Dragon art project takes off

Left to right: Junior Anna Solberg, senior Mason Rumpf, senior Katie Regan, Diane Nelson, senior Chloe Keeney, junior Paige Grave, Heath Pattschull, senior Travis Krugler and Teresa Lori display the program’s art pieces. The goal of the program is for students to be able to become independent in the working environment.

Sarah Ross, Feature Editor

Every Thursday Anna Solberg and Paige Grave head to the art room to help create vintage art pieces with other members of the Dragon Art Program. The program just recently started selling the art creations to employees in the school district.

The project began as a way to prepare students with special needs for the working world.

“We are trying to get kids to love to work,” Work Experience Coordinator, Heath Pattschull said.

Pattschull created the program which involves nine students building art pieces out of recycled wood in the woodshop and art classrooms . The students meet two periods a day each Thursday.

“We wanted a way that the kids could use their hands and bring color to something,” Pattschull said.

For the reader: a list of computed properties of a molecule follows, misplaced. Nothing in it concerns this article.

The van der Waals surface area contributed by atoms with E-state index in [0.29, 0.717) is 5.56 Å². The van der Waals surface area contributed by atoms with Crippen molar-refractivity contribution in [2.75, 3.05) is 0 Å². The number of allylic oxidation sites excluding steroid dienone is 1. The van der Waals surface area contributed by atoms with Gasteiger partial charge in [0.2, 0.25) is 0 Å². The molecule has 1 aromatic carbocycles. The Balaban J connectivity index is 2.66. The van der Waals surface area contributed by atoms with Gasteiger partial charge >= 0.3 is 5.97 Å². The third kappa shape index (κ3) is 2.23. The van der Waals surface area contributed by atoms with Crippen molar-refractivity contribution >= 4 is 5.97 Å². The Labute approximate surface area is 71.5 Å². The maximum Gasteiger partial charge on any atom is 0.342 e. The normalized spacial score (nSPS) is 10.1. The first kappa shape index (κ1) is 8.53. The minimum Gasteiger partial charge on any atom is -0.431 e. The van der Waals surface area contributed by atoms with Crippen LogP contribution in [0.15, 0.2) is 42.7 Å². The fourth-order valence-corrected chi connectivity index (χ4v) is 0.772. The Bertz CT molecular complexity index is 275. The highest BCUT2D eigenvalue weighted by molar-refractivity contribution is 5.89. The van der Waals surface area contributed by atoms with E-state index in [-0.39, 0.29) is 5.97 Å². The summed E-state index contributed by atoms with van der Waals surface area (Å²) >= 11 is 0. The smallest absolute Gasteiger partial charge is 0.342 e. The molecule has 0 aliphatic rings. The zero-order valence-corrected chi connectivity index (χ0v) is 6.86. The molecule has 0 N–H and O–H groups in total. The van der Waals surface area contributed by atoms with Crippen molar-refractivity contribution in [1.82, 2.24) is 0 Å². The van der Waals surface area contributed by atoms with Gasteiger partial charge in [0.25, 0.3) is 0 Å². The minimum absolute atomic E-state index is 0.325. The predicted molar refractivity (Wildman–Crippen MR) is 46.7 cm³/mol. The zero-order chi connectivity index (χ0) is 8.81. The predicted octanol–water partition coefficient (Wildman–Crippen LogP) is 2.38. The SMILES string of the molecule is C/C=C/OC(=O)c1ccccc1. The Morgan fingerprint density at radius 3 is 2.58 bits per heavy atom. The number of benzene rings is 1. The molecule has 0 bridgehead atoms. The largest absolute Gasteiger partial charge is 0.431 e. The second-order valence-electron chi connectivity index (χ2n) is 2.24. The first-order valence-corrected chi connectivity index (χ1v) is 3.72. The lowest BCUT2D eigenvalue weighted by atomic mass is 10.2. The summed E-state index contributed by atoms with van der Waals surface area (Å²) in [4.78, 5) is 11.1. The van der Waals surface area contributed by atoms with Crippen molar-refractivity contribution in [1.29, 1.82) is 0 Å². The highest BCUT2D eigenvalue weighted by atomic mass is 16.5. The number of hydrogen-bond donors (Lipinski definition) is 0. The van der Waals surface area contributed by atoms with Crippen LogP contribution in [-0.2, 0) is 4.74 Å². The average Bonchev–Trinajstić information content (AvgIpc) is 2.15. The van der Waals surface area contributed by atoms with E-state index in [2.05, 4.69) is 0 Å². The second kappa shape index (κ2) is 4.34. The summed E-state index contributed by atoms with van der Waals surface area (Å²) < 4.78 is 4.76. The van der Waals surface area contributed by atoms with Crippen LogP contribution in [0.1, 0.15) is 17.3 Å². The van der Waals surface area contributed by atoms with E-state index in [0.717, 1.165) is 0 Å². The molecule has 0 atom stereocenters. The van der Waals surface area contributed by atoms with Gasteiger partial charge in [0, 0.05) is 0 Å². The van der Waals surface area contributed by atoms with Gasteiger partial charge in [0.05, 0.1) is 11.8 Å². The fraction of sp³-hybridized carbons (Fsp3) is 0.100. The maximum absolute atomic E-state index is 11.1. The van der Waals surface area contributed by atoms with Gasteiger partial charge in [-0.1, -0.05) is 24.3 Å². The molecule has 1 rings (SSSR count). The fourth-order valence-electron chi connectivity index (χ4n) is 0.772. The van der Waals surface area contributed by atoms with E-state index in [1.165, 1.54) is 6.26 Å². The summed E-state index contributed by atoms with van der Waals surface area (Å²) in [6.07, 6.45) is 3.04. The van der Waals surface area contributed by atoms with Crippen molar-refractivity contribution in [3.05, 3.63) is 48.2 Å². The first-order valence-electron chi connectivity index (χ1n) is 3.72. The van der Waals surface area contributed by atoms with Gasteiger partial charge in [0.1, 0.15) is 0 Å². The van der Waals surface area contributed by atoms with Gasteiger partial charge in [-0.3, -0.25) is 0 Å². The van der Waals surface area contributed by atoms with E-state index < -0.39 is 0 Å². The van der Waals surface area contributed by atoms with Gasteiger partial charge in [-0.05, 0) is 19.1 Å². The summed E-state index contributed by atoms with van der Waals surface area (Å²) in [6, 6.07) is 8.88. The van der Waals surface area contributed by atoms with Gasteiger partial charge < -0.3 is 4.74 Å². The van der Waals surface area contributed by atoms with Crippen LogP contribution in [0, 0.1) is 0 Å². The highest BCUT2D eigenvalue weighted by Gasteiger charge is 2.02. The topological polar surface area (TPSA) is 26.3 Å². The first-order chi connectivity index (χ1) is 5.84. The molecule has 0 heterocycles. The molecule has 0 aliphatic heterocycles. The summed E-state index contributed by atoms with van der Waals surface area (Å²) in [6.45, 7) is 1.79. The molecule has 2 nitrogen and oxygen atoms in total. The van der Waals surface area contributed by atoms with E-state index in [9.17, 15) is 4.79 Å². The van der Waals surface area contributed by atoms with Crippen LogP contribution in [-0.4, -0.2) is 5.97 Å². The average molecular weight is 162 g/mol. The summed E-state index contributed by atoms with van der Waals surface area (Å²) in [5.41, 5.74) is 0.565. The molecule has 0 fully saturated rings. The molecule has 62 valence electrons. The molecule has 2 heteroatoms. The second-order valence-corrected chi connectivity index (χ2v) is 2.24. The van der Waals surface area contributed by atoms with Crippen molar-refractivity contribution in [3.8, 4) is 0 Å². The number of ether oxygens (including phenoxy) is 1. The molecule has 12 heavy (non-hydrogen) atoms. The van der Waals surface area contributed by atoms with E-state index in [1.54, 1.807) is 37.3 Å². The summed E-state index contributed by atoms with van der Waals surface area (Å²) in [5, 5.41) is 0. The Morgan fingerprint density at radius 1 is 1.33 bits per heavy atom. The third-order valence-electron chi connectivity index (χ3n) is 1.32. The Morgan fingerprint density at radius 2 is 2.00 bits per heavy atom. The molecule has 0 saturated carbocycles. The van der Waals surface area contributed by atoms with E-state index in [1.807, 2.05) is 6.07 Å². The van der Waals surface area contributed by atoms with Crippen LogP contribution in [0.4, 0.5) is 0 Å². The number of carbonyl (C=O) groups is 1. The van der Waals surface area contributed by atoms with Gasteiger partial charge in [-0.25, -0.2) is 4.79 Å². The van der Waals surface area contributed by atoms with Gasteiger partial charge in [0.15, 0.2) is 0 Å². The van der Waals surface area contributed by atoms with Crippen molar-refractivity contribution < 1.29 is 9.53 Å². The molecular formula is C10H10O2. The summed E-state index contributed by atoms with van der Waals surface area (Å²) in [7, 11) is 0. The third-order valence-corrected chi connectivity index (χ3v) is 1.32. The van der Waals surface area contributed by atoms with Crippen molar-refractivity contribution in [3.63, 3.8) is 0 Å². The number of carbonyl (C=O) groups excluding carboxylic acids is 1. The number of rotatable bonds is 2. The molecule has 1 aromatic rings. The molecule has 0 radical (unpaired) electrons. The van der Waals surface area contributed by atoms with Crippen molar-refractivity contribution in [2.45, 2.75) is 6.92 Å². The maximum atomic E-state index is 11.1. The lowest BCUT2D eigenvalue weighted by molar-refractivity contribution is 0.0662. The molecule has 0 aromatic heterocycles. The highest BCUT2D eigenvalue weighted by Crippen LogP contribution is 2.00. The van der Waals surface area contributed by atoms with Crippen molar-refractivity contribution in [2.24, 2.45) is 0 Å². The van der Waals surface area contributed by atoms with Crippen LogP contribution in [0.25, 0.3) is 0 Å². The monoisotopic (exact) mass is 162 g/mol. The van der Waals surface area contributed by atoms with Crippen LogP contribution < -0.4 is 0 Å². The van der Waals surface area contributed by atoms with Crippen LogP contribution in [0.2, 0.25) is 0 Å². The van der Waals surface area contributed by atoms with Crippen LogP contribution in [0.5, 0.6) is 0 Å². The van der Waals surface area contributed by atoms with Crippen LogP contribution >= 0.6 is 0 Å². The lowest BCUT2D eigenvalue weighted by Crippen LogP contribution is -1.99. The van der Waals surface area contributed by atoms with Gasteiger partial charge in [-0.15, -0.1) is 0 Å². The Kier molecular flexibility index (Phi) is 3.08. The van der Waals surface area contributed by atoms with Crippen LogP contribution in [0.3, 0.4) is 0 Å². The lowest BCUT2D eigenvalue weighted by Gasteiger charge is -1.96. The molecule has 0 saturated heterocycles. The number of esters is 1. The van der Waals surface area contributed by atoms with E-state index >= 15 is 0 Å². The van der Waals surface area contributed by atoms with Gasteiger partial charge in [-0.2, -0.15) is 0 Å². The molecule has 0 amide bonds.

Each student is involved in at least one step of the project whether it be painting the wood, adding unique touches or painting on an inspirational quote.

“It’s fun for us and we get to do great artwork and show it to the school,” senior Katie Regan, who is a part of the project, said.

The art pieces that the students are making are being sold to staff once each week. The money from the pieces then goes toward purchasing more supplies to keep the program going.

Director of Special Education, Vickie McCool ended up buying one of these pieces of art.

McCool had heard about the project from Pattschull and had seen some of the completed pieces which lead her to buying an art piece.

“I really liked it and decided to ask them to make me one with my favorite saying, “No one cares what you know until they know you care,” McCool said.

McCool also requested that all the students who contributed to the piece write their names on the back of it. The art piece now hangs in McCool’s office.

The  program also allows students to visit work sites each week such as working in cafeterias or assisting the elderly.

Pattschull’s purpose in these working experiences is to get students prepared to be independent after high school and be able to work in entry-level jobs.

Although the main goal of the project is for students to become independent Pattschull doesn’t lose site of having the experiences being fun.

“I want them to feel a sense of joy and purpose when working,” Pattschull said.